There many ways to save energy, generate it more cheaply, and use renewable sources. How I would do it is focus on adding much more insulation to my house, switching over to heating, cooling, and hot water heating with geothermal energy from below my house, and telecommuting rather than taking the commuter train. Many people should be doing similarly, and we would save a huge percentage of our energy.
Helping my neighbors do the same kind of things will help me as well, because then we will all be doing better and have more to share. The same thing applies to my town, state, nation, and the wh*** world. So, just as for food security, we all need to help each other build more local capability so that we will be more independent of external resources.
While community gardens are easy enough to get started, given some available land, it is quite another matter to build community-level energy generators. There are several issues, in addition to the requirement for land and expensive equipment. We would have to somehow share the resulting energy production, and long-term maintenance. Feeding excess energy back into the "smart grid" applies here as well, but this is not always permitted in a way that is shared by everyone in the neighborhood. Legal issues of ownership and liability are another concern.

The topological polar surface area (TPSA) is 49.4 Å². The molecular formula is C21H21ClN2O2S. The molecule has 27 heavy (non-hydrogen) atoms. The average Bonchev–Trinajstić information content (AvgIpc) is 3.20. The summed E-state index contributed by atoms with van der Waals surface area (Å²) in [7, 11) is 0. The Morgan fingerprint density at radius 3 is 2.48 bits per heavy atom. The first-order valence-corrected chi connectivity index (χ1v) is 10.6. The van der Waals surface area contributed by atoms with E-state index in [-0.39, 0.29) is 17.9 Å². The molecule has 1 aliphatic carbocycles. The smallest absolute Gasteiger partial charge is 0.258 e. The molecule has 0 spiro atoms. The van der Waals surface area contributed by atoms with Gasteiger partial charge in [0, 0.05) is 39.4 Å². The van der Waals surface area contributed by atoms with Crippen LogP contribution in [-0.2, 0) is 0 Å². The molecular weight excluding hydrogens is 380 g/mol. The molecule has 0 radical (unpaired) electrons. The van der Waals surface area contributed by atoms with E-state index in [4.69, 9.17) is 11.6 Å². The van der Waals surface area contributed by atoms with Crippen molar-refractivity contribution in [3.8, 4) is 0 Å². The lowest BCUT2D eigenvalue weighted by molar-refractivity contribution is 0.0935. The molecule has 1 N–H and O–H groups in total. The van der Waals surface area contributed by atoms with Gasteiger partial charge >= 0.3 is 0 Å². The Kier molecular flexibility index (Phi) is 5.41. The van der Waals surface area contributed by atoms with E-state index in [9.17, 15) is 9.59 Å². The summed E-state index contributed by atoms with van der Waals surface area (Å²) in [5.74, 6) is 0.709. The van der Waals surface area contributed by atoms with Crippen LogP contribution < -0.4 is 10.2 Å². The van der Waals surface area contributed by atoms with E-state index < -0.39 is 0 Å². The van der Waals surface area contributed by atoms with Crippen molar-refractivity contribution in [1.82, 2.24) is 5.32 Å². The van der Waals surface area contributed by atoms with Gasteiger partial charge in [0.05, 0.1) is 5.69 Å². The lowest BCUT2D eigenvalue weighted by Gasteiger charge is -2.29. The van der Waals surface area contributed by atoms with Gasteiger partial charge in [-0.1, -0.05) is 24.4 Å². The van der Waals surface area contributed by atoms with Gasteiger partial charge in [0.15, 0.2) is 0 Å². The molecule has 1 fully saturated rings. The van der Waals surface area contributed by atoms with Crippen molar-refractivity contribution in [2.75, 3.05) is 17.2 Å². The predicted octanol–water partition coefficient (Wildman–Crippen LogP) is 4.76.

How much do we need to share in any case? Assuming each house has its own facilities for generating some amount of power, say with solar cells on the roof, then it will probably not be quite enough to even meet all the needs of that house. Geothermal energy is also something that should be distributed around to each house. Something like a windmill could certainly be much larger, and there is a greater energy per dollar benefit when increasing the size, and so a neighborhood windmill might make sense.
But we could at least work together to help each other out in many other
ways. Lots of sharing of information can be facilitated - we all have lots to learn. When it comes time to take action, discounts often apply when larger quantities of materials are purchased, and contractors might give discounts for doing several jobs in the same neighborhood.
This same kind of sharing can happen at higher levels, and so I went investigating what was available on the internet, comparable to the community garden networks.
Here's what I found:
Smart Communities Network
Creating Energy Smart Communitieshttp://www.smartcommunities.ncat.org/municipal/intro.shtml